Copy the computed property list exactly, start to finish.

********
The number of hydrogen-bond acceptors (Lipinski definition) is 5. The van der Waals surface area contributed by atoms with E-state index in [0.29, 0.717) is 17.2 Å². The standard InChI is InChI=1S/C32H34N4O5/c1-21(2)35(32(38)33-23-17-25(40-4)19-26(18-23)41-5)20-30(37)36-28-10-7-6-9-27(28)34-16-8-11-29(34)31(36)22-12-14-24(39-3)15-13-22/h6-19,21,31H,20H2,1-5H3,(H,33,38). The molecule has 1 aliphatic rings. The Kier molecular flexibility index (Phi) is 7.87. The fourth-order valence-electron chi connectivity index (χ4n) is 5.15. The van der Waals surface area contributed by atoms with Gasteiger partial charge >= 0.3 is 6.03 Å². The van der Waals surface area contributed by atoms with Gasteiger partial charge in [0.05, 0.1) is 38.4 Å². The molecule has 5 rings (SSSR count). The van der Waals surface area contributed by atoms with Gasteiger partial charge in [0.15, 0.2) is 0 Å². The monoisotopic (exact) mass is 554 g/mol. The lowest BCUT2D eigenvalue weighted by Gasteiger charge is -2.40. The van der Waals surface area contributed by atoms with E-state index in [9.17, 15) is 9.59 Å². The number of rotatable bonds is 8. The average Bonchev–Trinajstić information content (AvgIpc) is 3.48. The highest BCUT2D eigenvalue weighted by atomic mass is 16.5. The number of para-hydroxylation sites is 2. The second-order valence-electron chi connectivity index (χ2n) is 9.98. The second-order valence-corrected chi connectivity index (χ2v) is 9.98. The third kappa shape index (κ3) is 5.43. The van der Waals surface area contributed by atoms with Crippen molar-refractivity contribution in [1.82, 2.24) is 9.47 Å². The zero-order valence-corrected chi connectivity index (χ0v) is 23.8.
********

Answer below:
The number of hydrogen-bond acceptors (Lipinski definition) is 5. The van der Waals surface area contributed by atoms with E-state index in [0.29, 0.717) is 17.2 Å². The standard InChI is InChI=1S/C32H34N4O5/c1-21(2)35(32(38)33-23-17-25(40-4)19-26(18-23)41-5)20-30(37)36-28-10-7-6-9-27(28)34-16-8-11-29(34)31(36)22-12-14-24(39-3)15-13-22/h6-19,21,31H,20H2,1-5H3,(H,33,38). The molecule has 1 aliphatic rings. The Kier molecular flexibility index (Phi) is 7.87. The fourth-order valence-electron chi connectivity index (χ4n) is 5.15. The van der Waals surface area contributed by atoms with Gasteiger partial charge >= 0.3 is 6.03 Å². The van der Waals surface area contributed by atoms with Gasteiger partial charge in [0.05, 0.1) is 38.4 Å². The molecule has 5 rings (SSSR count). The van der Waals surface area contributed by atoms with Gasteiger partial charge in [0.15, 0.2) is 0 Å². The monoisotopic (exact) mass is 554 g/mol. The lowest BCUT2D eigenvalue weighted by Gasteiger charge is -2.40. The van der Waals surface area contributed by atoms with E-state index in [9.17, 15) is 9.59 Å². The number of rotatable bonds is 8. The average Bonchev–Trinajstić information content (AvgIpc) is 3.48. The highest BCUT2D eigenvalue weighted by atomic mass is 16.5. The number of para-hydroxylation sites is 2. The second-order valence-electron chi connectivity index (χ2n) is 9.98. The second-order valence-corrected chi connectivity index (χ2v) is 9.98. The third kappa shape index (κ3) is 5.43. The van der Waals surface area contributed by atoms with Crippen molar-refractivity contribution in [1.82, 2.24) is 9.47 Å². The zero-order valence-corrected chi connectivity index (χ0v) is 23.8.